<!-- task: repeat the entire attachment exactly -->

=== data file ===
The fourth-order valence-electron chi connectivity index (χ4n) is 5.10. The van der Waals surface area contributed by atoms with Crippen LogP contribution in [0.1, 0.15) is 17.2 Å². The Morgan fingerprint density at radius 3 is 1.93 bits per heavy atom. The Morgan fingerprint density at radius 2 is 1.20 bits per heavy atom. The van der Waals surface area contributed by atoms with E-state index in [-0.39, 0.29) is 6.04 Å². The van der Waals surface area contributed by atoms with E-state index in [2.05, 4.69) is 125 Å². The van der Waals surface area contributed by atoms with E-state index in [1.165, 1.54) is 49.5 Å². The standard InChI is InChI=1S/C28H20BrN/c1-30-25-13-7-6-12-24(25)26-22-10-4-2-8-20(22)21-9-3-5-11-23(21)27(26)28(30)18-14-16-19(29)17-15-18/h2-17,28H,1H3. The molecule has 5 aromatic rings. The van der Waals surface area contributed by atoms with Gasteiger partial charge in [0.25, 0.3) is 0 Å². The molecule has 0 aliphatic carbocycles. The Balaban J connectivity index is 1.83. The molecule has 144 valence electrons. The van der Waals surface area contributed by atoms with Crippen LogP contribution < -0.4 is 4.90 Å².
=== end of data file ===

The fourth-order valence-electron chi connectivity index (χ4n) is 5.10. The van der Waals surface area contributed by atoms with Crippen LogP contribution in [0.1, 0.15) is 17.2 Å². The Morgan fingerprint density at radius 3 is 1.93 bits per heavy atom. The Morgan fingerprint density at radius 2 is 1.20 bits per heavy atom. The van der Waals surface area contributed by atoms with E-state index in [-0.39, 0.29) is 6.04 Å². The van der Waals surface area contributed by atoms with E-state index in [2.05, 4.69) is 125 Å². The van der Waals surface area contributed by atoms with E-state index in [1.165, 1.54) is 49.5 Å². The standard InChI is InChI=1S/C28H20BrN/c1-30-25-13-7-6-12-24(25)26-22-10-4-2-8-20(22)21-9-3-5-11-23(21)27(26)28(30)18-14-16-19(29)17-15-18/h2-17,28H,1H3. The molecule has 5 aromatic rings. The van der Waals surface area contributed by atoms with Gasteiger partial charge in [0.25, 0.3) is 0 Å². The molecule has 0 aliphatic carbocycles. The Balaban J connectivity index is 1.83. The molecule has 144 valence electrons. The van der Waals surface area contributed by atoms with Crippen LogP contribution < -0.4 is 4.90 Å².